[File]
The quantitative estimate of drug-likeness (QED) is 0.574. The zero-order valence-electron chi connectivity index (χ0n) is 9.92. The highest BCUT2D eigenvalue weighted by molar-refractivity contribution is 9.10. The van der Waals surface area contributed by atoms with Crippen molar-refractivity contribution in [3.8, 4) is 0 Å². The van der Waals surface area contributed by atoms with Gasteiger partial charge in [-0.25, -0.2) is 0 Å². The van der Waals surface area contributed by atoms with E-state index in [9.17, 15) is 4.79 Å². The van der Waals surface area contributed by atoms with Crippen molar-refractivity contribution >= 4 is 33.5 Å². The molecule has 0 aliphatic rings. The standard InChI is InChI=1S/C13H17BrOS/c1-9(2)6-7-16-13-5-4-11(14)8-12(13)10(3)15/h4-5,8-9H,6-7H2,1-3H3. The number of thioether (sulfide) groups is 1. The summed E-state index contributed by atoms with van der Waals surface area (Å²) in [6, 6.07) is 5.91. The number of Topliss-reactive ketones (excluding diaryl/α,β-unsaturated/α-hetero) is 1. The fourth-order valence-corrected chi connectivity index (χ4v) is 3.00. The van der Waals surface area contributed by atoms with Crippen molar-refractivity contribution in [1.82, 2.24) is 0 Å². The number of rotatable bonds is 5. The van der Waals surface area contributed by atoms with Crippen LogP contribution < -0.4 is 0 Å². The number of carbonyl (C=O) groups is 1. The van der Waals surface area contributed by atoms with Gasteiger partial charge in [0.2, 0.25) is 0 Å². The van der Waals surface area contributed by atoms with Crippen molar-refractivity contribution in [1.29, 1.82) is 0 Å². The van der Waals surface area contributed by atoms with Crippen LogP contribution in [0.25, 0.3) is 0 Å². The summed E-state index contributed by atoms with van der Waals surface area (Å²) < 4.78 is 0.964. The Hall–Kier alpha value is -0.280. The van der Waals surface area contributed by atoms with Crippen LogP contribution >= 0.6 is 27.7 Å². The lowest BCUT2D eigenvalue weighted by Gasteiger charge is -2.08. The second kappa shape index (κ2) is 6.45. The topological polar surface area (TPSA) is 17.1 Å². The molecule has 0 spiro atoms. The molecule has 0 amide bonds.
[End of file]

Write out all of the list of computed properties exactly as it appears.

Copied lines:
The quantitative estimate of drug-likeness (QED) is 0.574. The zero-order valence-electron chi connectivity index (χ0n) is 9.92. The highest BCUT2D eigenvalue weighted by molar-refractivity contribution is 9.10. The van der Waals surface area contributed by atoms with Crippen molar-refractivity contribution in [3.8, 4) is 0 Å². The van der Waals surface area contributed by atoms with Gasteiger partial charge in [-0.25, -0.2) is 0 Å². The van der Waals surface area contributed by atoms with E-state index in [9.17, 15) is 4.79 Å². The van der Waals surface area contributed by atoms with Crippen molar-refractivity contribution >= 4 is 33.5 Å². The molecule has 0 aliphatic rings. The standard InChI is InChI=1S/C13H17BrOS/c1-9(2)6-7-16-13-5-4-11(14)8-12(13)10(3)15/h4-5,8-9H,6-7H2,1-3H3. The number of thioether (sulfide) groups is 1. The summed E-state index contributed by atoms with van der Waals surface area (Å²) in [6, 6.07) is 5.91. The number of Topliss-reactive ketones (excluding diaryl/α,β-unsaturated/α-hetero) is 1. The fourth-order valence-corrected chi connectivity index (χ4v) is 3.00. The van der Waals surface area contributed by atoms with Crippen molar-refractivity contribution in [1.82, 2.24) is 0 Å². The number of rotatable bonds is 5. The van der Waals surface area contributed by atoms with Crippen LogP contribution < -0.4 is 0 Å². The number of carbonyl (C=O) groups is 1. The van der Waals surface area contributed by atoms with Gasteiger partial charge in [0.2, 0.25) is 0 Å². The van der Waals surface area contributed by atoms with Crippen molar-refractivity contribution in [1.29, 1.82) is 0 Å². The van der Waals surface area contributed by atoms with Crippen LogP contribution in [0.25, 0.3) is 0 Å². The summed E-state index contributed by atoms with van der Waals surface area (Å²) < 4.78 is 0.964. The Hall–Kier alpha value is -0.280. The van der Waals surface area contributed by atoms with Crippen LogP contribution >= 0.6 is 27.7 Å². The lowest BCUT2D eigenvalue weighted by Gasteiger charge is -2.08. The second kappa shape index (κ2) is 6.45. The topological polar surface area (TPSA) is 17.1 Å². The molecule has 0 spiro atoms. The molecule has 0 amide bonds.